In The Country.

A poem by Kate Seymour Maclean

Here the sunshine, filtering down,
Through leaves of emerald, dun and brown,
Is green instead of golden
And the hum and roar of the distant town
In an endless hush is holden.

Twinkling bright through the shadowing limes.
The brook rains a sparkle of silver rhymes
On the dragon-fly, its neighbour;
It pays no duty in dollars and dimes,
For its work is all love-labour.

Here are no spindles, nor wheels to be whirled,
No forges nor looms from the outside world,
Stunning the ear with clamour;
You hear but the whisper of leaves unfurled,
And the tap of the woodpecker's hammer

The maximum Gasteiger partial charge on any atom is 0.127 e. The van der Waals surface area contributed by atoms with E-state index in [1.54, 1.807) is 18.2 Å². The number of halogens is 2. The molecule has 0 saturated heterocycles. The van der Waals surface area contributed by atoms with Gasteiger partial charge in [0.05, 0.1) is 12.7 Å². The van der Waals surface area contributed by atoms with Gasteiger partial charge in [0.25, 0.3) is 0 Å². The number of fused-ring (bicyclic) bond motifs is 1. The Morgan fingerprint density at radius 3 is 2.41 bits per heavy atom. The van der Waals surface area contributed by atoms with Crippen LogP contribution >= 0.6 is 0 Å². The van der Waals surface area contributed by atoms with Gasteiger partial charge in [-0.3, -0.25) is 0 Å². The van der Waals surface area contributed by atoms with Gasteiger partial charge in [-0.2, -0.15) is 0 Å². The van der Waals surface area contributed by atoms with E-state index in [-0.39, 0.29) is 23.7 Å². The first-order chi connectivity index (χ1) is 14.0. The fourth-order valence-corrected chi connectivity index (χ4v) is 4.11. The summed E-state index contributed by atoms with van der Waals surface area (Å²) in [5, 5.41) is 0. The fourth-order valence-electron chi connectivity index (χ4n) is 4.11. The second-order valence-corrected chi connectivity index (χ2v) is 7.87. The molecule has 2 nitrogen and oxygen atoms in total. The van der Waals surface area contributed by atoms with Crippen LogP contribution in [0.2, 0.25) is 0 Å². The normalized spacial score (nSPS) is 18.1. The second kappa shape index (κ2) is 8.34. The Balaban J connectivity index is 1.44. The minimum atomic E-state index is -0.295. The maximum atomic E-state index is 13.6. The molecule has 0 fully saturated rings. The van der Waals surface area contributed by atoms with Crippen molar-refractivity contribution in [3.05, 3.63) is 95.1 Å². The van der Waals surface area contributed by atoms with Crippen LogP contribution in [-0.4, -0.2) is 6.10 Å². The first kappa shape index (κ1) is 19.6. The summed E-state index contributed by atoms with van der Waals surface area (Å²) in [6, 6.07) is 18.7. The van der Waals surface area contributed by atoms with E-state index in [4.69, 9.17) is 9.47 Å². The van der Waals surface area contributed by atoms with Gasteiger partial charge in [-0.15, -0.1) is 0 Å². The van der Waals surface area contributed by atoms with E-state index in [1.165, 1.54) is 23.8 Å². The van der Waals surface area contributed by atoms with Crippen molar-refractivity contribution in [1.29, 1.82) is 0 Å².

Here are no books to be written or read,
But cushions of softest moss instead,
Without a care to cumber;
And fern-leaf fans for the weary head,
Soothing the soul to slumber

Oh! come from the dusty haunts of trade,
From the desk, the ledger, the loom, the spade;
There is neither toil nor payment.
Forget for once, in this peaceful shade,
The sordid ways in which dollars are made,
And food and drink and raiment.

Consider the lilies, arrayed so fair,
In robes that an eastern king might wear,
Though never an eye may heed them;
And the sparrows, of whom His hand takes care,
For our Father in Heaven feeds them.

His rainbow spans the heavenly blue;
His eye takes note of the drops of dew,
And the sunset's golden arrows;
And shall He not take thought of you,
O man, as well as the sparrows?

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